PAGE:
Above is a pc-board installation, while below is an eyelet card build

Leo sold Fender to CBS in 1965, but remained as an employee sidelined in his own R&D workshop for a number of years and largely ignored. He would go on to found the Music Man and G&L companies.

CBS didn’t start making any big changes to the products for a few years while they built a massive state-of-the-art manufacturing plant on land Leo had prudently set aside years before. Then they started messing with the products, and for big-time corporate people like those from CBS that meant making them sexier (in silver and blue) and cheaper. For a while the new plant got them a drop in cost but a rise in units produced. Then costs were trimmed here and there, older lines were discontinued and quality began to drop as the operation went from a small privately held company to a new manufacturing arm of CBS.

Point-to-point construction went when printed circuit boards were adapted for amplifier construction. Tubes went when transistors of suitable type became available cheap. But even revolutionary new manufacturing technologies couldn’t get Fender to make a suitable profit for its corporate owners. Some of the company’s most innovative advertising came out of the late 1970s and early 1980s, when unfortunately some of the worst products were being marketed. CBS cashed-out in 1985 to a group of old Fender employees, who bought the company name, the stock in the warehouse, and not much else for about ten times what Leo sold it for.

For a while the new old company struggled-along selling old stock and inferior products bought from manufacturers in Asia. These are the Dark Times for Fender – the years after CBS but before domestic production could be established. One of the moves made at this time was to purchase the old Sunn Amplifiers factory in Oregon, and set-up operations in a place called Lake Oswego. In 1988 a new Fender Twin amplifier emerged from Lake Oswego, its serial numbers stamped with an “LO” prefix. These were the Red Twins, perhaps the most controversial, reviled, and cursed of all Fender amplifiers. Yet it was popular enough to survive in the Fender lineup until 1994.

No It Isn’t Evil

One of the last gasps of the CBS amplifier division was a “reinvention” of several classics like the Deluxe and the Twin by designer Paul Rivera. These amps had all kinds of new bells and whistles intended to make them more flexible for recording studio and stage work. Some of these features crossed-over to the new amplifiers being created at Lake Oswego. Some people erroneously call the Red Twin the “Evil Twin”, but that was actually Fender’s own nickname for the 1994 model, which replaced the Red Twin but again some of the features carried-over.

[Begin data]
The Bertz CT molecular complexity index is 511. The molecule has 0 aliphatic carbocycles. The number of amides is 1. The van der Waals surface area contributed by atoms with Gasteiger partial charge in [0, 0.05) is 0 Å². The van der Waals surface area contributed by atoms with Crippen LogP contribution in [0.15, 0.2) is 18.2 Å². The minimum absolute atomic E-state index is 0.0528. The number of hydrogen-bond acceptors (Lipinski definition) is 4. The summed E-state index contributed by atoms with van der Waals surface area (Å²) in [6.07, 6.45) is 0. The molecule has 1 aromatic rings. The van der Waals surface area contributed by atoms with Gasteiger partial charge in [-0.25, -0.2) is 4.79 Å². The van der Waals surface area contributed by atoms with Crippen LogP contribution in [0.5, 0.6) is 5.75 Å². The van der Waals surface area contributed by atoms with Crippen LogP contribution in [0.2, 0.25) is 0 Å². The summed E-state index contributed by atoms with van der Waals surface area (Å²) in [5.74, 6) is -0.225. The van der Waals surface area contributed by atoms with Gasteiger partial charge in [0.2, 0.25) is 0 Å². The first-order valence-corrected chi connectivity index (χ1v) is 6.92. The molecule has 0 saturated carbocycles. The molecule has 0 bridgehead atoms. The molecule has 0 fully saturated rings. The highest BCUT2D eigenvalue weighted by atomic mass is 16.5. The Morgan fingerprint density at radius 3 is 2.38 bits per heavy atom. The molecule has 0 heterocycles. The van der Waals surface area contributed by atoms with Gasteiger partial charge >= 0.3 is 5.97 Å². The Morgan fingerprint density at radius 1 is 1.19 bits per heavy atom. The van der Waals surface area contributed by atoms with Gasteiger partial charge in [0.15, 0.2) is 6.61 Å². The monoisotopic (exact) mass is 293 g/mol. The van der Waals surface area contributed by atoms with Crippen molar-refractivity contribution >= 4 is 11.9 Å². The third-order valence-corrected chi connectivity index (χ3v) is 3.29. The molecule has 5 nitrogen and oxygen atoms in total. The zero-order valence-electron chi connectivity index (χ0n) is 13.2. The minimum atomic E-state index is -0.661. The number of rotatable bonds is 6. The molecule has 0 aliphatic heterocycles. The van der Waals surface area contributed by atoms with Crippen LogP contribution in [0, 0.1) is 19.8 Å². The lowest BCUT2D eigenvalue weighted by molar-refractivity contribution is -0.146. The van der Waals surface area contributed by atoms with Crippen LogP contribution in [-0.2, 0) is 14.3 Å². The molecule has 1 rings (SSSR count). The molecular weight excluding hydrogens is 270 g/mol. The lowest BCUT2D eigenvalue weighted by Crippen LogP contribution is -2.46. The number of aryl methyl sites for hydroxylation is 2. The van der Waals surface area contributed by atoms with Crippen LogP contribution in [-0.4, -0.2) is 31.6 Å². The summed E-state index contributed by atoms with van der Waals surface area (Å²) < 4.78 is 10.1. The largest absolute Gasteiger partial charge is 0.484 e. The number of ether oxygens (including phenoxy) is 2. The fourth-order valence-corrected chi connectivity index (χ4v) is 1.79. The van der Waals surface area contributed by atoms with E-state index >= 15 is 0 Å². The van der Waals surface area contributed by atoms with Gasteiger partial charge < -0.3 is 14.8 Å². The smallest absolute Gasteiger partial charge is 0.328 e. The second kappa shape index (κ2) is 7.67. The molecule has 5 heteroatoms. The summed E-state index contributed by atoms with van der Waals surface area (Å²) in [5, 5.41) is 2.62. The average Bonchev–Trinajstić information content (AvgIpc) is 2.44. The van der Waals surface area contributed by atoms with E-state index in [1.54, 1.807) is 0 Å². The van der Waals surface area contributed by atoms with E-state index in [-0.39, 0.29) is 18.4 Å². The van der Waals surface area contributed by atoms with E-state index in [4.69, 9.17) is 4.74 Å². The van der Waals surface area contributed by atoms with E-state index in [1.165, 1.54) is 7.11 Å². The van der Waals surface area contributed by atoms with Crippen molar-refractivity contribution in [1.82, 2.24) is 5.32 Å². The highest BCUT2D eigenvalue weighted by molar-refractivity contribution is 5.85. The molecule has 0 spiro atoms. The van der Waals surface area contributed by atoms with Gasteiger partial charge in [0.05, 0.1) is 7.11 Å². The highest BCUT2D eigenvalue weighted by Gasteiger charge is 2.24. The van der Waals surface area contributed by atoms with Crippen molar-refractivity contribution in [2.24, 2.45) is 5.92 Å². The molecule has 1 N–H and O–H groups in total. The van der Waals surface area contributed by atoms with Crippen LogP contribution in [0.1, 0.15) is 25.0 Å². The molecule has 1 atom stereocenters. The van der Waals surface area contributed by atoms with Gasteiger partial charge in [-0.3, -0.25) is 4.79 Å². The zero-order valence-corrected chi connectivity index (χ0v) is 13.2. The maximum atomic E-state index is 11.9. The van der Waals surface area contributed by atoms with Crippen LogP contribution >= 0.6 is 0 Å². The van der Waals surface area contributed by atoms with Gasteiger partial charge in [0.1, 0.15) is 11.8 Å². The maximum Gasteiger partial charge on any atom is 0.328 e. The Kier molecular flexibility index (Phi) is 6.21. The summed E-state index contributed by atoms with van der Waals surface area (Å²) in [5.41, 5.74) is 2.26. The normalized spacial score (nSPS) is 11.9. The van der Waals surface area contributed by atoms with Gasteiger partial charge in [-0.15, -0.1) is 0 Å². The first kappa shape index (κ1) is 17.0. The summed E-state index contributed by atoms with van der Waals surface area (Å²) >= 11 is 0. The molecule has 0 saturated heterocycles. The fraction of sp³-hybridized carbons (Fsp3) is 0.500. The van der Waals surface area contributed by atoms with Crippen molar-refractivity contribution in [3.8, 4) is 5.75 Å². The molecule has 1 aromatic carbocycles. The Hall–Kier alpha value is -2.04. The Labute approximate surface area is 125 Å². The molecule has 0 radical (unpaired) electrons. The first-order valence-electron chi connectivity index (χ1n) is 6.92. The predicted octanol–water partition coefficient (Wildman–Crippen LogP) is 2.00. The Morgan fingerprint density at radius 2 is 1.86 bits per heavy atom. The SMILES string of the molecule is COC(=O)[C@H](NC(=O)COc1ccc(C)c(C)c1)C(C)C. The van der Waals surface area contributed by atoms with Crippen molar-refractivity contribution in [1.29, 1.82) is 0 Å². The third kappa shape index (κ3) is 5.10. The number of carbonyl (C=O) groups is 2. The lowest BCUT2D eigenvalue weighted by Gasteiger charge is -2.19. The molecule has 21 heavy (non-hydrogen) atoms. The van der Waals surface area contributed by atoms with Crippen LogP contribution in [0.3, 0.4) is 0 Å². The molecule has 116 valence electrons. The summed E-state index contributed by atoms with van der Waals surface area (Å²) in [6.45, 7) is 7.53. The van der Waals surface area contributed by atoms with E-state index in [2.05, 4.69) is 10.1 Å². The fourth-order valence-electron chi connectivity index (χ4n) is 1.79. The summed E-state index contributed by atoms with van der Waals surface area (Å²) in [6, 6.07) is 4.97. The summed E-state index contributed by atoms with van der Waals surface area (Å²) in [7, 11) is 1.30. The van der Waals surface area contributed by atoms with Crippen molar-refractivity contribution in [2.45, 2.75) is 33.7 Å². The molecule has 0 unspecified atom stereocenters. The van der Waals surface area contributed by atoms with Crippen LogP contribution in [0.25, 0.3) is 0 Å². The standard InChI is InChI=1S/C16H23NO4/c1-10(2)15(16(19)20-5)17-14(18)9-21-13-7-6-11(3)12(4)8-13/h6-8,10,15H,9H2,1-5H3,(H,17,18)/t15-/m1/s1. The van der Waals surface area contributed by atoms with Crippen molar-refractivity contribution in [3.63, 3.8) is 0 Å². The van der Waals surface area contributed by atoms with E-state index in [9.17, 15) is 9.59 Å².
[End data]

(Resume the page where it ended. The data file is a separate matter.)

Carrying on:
It is called the Red Twin quite simply because it has red “mini-chicken-head” knobs. It has four input jacks grouped together in the middle of the control panel, rather than two at the left end for channel one and two in the middle for channel two. It was rated at 100 watts. But perhaps the greatest sacrilege against the Traditional Fender Design was that channel two contained a gain stage! And even channel one, the traditional “sparkly clean” channel on a Fender tube amp has boost circuits that can be switched on and off!

Purists keep shelling-out for used amps made with eyelet cards and point-to-point wiring, and they’re right to do so as those were the original Leo Fender amplifiers. Some day the name Fender will be to the history of the guitar what Stradivarius is to the violin. But that doesn’t make new directions and features and even pc-board construction bad – just different and what people will be shelling-out for 60 years from now.

Now I just said that pc-boards aren’t inherently evil, and having said that and realizing the economics involved I still don’t like to see them inside guitars and amplifiers. I’m so fumble-fingered when working on 1930s-style wiring that tiny pc-board traces are doomed whenever they come within my grasp. I like to know that when I actually drop say a soldering iron into the innards of a guitar, the main thing to fear for is the soldering iron.

The amplifier officially known as "The Twin" (see it's right there on the not-on-the-control-panel-like-it-belongs-nameplate attached to the baffle cover)